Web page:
I like making sand castles, sand cities, and sand ziggurats, but I know when I’m out of my league. This set of sand pyramids that looks like the great Giza plain in miniature is far beyond my capabilities. I look at it and wonder: how did the sculptors do it so neatly, without a handprint or footprint?
Egypt is the latest Middle Eastern country teetering on the brink of chaos. Each day brings fresh reports of battles between the military and the Muslim Brotherhood and dozens of new deaths on the streets of Cairo.
I can’t fully appreciate the religious, political, and social issues that are playing out in Egypt. I can understand, however, what a loss it is for the world that Egypt has become a place that is not safe to visit. It means that many people will never see the Great Pyramid, the Sphinx, or the other relics of the ancient Egyptian civilization along the Nile.
That loss is a terrible tragedy. The Sphinx, the pyramids, and the temples of the pharaonic era are the greatest surviving sites of our ancient past. They are not merely historical sites, but a tangible link to the early development of human culture. Their very existence shows what our forebears were capable of, even if we don’t quite understand how they were built thousands of years ago. Their immense age, and their equally immense significance, are the reasons why standing in their presence on the Giza plain is such an awesome experience, and why so many people, myself included, have long dreamed of making the journey to Egypt to have that experience some day.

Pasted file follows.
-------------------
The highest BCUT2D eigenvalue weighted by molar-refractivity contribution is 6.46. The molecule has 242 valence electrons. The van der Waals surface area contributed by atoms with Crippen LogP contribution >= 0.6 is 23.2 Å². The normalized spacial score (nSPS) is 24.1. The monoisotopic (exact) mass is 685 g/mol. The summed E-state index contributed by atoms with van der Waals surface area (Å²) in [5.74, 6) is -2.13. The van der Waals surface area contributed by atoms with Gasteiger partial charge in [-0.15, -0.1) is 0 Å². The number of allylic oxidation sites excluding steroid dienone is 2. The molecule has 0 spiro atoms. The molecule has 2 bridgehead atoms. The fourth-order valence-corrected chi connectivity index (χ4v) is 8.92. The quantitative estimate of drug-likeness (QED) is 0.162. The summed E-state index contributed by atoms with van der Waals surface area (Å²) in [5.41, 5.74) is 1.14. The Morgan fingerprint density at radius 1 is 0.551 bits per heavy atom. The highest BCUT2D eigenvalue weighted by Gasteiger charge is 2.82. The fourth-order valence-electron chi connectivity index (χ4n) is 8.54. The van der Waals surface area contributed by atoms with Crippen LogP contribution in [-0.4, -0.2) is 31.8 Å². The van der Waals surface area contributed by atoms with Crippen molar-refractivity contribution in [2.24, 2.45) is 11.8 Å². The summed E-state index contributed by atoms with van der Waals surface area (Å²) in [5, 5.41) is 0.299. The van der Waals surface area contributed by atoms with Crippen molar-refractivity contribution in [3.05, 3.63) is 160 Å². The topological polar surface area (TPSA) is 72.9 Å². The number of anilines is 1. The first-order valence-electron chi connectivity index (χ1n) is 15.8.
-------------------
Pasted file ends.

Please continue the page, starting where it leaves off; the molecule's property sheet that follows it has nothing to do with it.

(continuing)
But not now. Although the pull of the pyramids and the Valley of the Kings is enormous, it is not irresistible — not when a visit puts you at risk of finding yourself in a mob of angry, screaming men or confronting soldiers ready to fire at any moment. That means, for me at least, that the pyramids and Sphinx are lost for now, and I don’t know when, or even if, they will ever be safe to visit in my lifetime. That reality makes me very sad.
The space archaeologists use space telescopes, powerful cameras, and infra-red imaging to identify materials buried beneath the surface. Ancient Egyptians built using mud brick, which has a different density than the surrounding soil and allows the outlines of buried structures to be detected. One use of the technology was applied to make discoveries at the ancient Egyptian city of Tanis, which will forever be recalled by fans of Indiana Jones and Raiders Of The Lost Ark as the home of the Well of Souls and the Ark of the Covenant.
You don’t need a bullwhip, a well-worn hat, and the ability to take a punch to be an archaeologist — a satellite, a camera, and a creative approach to using new technology will do just fine. And what is really exciting about this development is the potential uses of this technology in Babylon, and Persia, and other sites in the Fertile Crescent and elsewhere. Who knows what other evidence of ancient civilizations will be found buried beneath the sands?